Etappe 6 was a mysterious one. At the beginning I had no idea where it will begin, where it will end. Then I found a good flight connection from Kuala Lumpur to Buenos Aires, and pieces started to be revealed. Big decision came in Thailand, when I couldn’t find a solution how to extend my visa. I had 15-day visa on arrival, so I could a) pay 45e to extend it for 7 days only (once) or b) go to Myanmar, Laos, Cambodia or Malaysia border to get new 15 days. These visa runs were an option, if the border crossings weren’t so far away from Chiang Mai. One day I found a cheap flight for 26th of January, was fed up with visa regulations, and decided to do c): shorten my trip by train from Bangkok to Hat Yai.
This was the first time, when I took the train feeling bad because of it. In China it was easier because of law (no independent cyclists in Tibet), weather (too cold for cycling) and the time (one extra month at least). Now the reason was money. No money to do the visa run, extend visa or pay the more expensive flight on February.
Overall, Etappe 6 was nice, easy, fast and relaxing. Once more I have to point out, that after India and Nepal, the polite drivers felt great. Partly this etappe was too “vanilla” without a challenge, so I had to invent one. In Laos I had only 2$ for two days (ate rest of my soups, peanuts etc.) In Thailand I cycled from Chiang Mai to Thailand in 4,5 days, in Malaysia I camped four days in a row.
In addition, in Bangkok I met up with the same Romanian cyclist I got to know in Mumbai. In Malaysia I relaxed one day on touristic beaches of Langkawi island. Plus, 100km before Kuala Lumpur I bumped into a Belgian 67-year old cyclist, with whom I continued all the way to KL. That being the longest distance cycling with another biker during this World tour.
Eurasia is done, bags packed, and this night (26th of Jan) I’ll fly from Kuala Lumpur to Buenos Aires. Very, very exciting!
|Nepal||Crossing the border from India to Nepal didn’t make much difference. It could’ve been even worse. I got one more puncture in Nepal. The south is flatter, but the north extremely demanding. Road signs ok, though the road network is poor. Means partly heavy traffic.||I liked Nepalese more than Indians, at least more tourist friendly. You’ll get lots of honking even so, and don’t expect any compassion from the drivers. Camping was easier than in India. Bike shops in Kathmandu easy to find. Easy visa.||Similar to India, except the Indian products more expensive. You can find western food in Kathmandu, delicious pastries, trekking food etc. Price is reasonable for the exported stuff. Hostels around 5e. Street food 1-2e, Pizza Hut menu 5-6e||2|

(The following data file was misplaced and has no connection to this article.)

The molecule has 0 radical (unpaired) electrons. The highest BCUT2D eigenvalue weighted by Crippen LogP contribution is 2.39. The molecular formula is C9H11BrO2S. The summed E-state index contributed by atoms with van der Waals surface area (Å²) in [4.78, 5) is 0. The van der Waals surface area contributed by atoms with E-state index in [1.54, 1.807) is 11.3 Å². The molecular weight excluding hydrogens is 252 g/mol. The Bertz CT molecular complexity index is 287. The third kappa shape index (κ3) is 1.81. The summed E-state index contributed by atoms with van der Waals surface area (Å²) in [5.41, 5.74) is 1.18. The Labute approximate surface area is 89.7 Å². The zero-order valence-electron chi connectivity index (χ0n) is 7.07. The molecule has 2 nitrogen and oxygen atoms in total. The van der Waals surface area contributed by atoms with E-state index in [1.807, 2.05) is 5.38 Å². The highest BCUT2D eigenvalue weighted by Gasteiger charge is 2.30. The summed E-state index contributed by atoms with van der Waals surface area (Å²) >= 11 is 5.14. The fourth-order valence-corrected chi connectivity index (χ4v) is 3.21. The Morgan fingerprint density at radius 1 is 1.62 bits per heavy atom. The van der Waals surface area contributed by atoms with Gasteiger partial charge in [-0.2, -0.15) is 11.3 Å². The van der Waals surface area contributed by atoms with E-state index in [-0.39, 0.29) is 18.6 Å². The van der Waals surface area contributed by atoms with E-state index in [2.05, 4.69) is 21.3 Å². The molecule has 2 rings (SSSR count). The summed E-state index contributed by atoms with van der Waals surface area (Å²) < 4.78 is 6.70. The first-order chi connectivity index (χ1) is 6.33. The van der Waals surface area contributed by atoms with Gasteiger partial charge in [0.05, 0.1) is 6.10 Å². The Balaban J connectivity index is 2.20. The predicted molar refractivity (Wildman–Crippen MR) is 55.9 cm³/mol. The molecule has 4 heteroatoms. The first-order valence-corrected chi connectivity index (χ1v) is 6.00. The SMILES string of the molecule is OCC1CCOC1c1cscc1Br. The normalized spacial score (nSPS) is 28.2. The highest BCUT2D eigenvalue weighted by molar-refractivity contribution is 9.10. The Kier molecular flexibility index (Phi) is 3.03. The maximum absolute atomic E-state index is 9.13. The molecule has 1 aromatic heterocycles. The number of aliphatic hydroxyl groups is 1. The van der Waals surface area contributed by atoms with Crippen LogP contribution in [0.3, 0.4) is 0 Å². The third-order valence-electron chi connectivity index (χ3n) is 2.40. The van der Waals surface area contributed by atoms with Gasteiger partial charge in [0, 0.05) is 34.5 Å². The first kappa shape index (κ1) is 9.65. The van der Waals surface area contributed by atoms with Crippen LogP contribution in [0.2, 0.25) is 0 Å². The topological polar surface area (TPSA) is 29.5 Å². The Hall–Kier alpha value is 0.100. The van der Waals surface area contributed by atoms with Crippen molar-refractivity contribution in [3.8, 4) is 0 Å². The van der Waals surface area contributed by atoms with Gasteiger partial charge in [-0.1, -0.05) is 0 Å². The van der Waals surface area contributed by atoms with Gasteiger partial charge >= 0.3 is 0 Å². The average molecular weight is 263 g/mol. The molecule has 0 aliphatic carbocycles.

|CHN||Cycled only in two cities and the south of Yunnan. Chengdu was joy to cycle (close to NED), Kunming a bit worse. Yunnan was spectacular, with good roads, no traffic.||After India and Nepal, I was back in a cyclist-respected country. It was very pleasant. There are little western products in the market, but Chinese produce themselves almost everything. Don’t expect to communicate with English. Even the hand signs are not understood. Visa in advance.||You get good quality for less money. Hostels as cheap as 3e, but with superb amenities. Food cheap, but can be delicious! Fruits good and cheap. I think South east China is the cheapest place I’ve ever been!||4|
|Laos||I heard roads in Laos are primitive. I took my chance, and by coincidence the 250km road from Chinese border to Mekong river was newly constructed except 40km. No traffic, beautiful landscapes. So if Laos was all like this, it would awesome!||Laos people are so positive. During normal working day, I saw people playing outdoor games, sitting and eating, and relaxing. Kids were always saying hello and waving at you. Dogs were lazy to even move their paws. Very nice atmosphere. Of course I saw no bike shops, empty village stores and only local food. Camping no problem. Easy visa.||the best part about me being in Laos, is that I had only exchanged some 7e. So in three days I had to survive with minimum amount. In this sense it was cheap. But yes, Laos is cheap. I paid for an ok motel 5 dollars.||4|
|TH||Expected bit more, but generally the roads are good. Traffic is like in Europe, drivers respect cyclists. Road signs good, some hills can be very steep. You can take the dual carriage way and do long distances!||Visa regulations strange, otherwise positive experience. Very kind people, good service. You find 7/11 shops everywhere, which helps you a lot on hot days. Camping can be problematic because of the humidity and forever lasting rice fields. It’s touristy, but in a good way I think. You’ll meet some cyclists and crazy dogs on the way for sure! Some extraordinary nature…||Cheap. Not super cheap, but if you stick with camping, thai food, water from canisters and fruits, you’ll be fine with 5e per day. If you want guest houses and familiar brands, you’ll pay 10-15e per day.||4|
|MY||Very promising in the beginning, but can’t compete with Europe yet. Most parts are ok, some excellent. Avoid road no 1 at the coast. It’s like riding in a city for 150km. Horrible. constant traffic lights are pain in the ass too.||I think I liked Malaysian people the most from Asia. Laid back, good English, friendly, and educated. You’ll find lots of Chinese (also products) and Indians too. So it’s colorful country, with nice landscapes, and reasonable hills. Climate gets tough. also for camping. Very easy visa.||Chinese products cost more than in China, otherwise it’s a bit more expensive than Thailand. Still good price. You can get Big Mac menu for 2,5e||3,5|
(Legend: 1-Try to avoid biking in this country 2- Bike in this country for transit 3-Biking is even fun here 4-Nice landscape with good roads for biking 5-Beautiful landscape with nice people and good roads, you should definitely come here)